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22 August 2019

Esports media rights set for 12-fold growth by 2024 as fans fork out

Esports is approaching the end of a glorious Northern Hemisphere summer that has seen it register a big rise in public consciousness after several high-profile events that gained much greater general media traction than ever before. This was a good time then for our research arm Rethink TV to publish a comprehensive report and forecast assessing future prospects diced by geography and revenue category with a nod to demographic changes in the field.

The headlines are that global esports revenues will rise five times between 2018 and 2014 to reach $5.1 billion, while media rights – of greatest interest to video service providers – will be the biggest gainer up 12 times at $1.63 billion by then. The revenue will grow faster than the esports audience, reflecting individual fans paying more on average by 2024.

The other notable aspect of the Rethink TV report entitled “Esports on verge of hypergrowth to $5bn plus gambling – Revenue Forecast to 2024” concerns betting, which will generate as much revenue as all other categories put together. However, betting is distinct from other revenue categories in that the money goes to bookmakers or pundits rather than direct participants in the field such as esports organizers or streamers.

Esports betting has already become mired in controversy over fears it will recruit underage gamblers. Indeed, a report published in the UK by think tank Demos and the Department of Management at the University of Bristol, called “Biddable Youth”, urged roll out of additional age verification measures to prevent underage audiences from engaging with betting-related esports content. Rethink does project esports betting revenues to rise at a slightly slower pace than the fivefold average for other sources from $1.8 billion in 2018 to $5.72 billion in 2024, but that still leaves it ahead of all other categories put together.

Esports has evolved from video gaming as that has grown more sophisticated, but gaming includes solo activities involving just one player without an internet connection and without any competitive aspect save between human and machine. Esports is always internet connected, always competitive and always organized, involving professional players. Teams play for an incentive just as in traditional sports, which will be money, fame, or usually both. The dynamics are similar to professional traditional sports in so far that top players become celebrities, while success places individuals in demand and teams in position to qualify for further, perhaps higher-ranked or more lucrative tournaments.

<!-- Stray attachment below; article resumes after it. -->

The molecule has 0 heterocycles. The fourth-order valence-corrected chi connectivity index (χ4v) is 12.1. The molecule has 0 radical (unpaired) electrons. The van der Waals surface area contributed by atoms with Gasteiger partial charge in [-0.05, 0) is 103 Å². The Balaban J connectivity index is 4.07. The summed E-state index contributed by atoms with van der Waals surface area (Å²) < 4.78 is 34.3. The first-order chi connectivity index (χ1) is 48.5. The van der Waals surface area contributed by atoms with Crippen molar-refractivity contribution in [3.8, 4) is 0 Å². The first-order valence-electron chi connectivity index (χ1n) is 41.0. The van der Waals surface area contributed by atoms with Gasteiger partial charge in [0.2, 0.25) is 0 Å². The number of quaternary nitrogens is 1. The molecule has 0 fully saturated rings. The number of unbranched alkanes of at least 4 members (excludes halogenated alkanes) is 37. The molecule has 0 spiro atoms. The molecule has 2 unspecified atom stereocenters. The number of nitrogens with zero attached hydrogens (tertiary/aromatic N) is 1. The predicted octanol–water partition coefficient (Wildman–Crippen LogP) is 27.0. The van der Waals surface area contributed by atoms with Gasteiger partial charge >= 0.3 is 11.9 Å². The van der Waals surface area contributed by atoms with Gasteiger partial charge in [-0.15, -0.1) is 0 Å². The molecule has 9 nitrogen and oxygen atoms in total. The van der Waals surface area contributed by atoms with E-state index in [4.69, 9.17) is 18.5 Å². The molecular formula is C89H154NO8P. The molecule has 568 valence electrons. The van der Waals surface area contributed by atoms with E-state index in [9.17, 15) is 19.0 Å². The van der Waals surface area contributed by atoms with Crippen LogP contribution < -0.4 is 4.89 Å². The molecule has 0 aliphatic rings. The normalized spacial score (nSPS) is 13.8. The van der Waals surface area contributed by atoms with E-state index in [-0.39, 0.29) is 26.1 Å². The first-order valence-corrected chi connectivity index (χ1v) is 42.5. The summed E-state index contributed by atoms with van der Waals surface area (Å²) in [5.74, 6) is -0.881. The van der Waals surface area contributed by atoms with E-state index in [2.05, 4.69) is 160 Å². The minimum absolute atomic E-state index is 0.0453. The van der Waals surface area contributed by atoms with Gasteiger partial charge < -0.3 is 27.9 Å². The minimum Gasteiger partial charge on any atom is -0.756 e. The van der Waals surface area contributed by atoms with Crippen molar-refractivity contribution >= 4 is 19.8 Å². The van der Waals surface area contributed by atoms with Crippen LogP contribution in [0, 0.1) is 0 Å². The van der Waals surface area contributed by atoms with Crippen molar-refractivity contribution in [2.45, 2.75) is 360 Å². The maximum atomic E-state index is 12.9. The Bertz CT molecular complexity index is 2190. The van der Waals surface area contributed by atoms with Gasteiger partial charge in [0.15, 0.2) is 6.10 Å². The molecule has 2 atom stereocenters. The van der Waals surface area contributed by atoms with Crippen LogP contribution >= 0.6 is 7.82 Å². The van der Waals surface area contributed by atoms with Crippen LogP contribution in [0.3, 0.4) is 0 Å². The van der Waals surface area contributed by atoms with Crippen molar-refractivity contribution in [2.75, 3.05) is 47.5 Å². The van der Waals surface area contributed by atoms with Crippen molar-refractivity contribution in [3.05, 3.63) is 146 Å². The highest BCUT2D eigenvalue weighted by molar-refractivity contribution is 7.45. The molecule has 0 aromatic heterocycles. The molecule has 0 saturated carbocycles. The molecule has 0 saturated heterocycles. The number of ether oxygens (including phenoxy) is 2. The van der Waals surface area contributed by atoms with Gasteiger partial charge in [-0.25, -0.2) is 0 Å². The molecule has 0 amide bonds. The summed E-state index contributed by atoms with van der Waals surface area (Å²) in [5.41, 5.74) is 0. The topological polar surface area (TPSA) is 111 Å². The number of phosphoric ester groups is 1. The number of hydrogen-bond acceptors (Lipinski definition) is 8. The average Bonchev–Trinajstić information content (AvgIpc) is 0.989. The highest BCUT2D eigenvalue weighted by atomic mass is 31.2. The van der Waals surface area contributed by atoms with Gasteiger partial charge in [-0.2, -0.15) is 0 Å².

Gaming still exists in parallel and is counted as a distinct field by analysts, such that Sweden’s Modern Times Group for example has separate columns for each in its annual report. A key distinction though is that esports attracts audiences that are growing fast and the source of the revenues as well as the interest for broadcasters and pay TV operators.

The growth in audiences that has already occurred underpins the rapid growth in profile of major events and the prize money on offer. The year 2019 will go down as the one esports burst through to mainstream public consciousness after various high-profile events culminating in the FIFA esports World Cup in August. It was the game Fortnite whose World Cup in July caused many people to sit up and take notice due to the sheer scale of the event and the prize money on offer, $30 million in total. This was almost identical to the prize pool for the women’s FIFA world cup for “real” soccer, which represented a coming of age for the female version of the sport, generating big global audiences.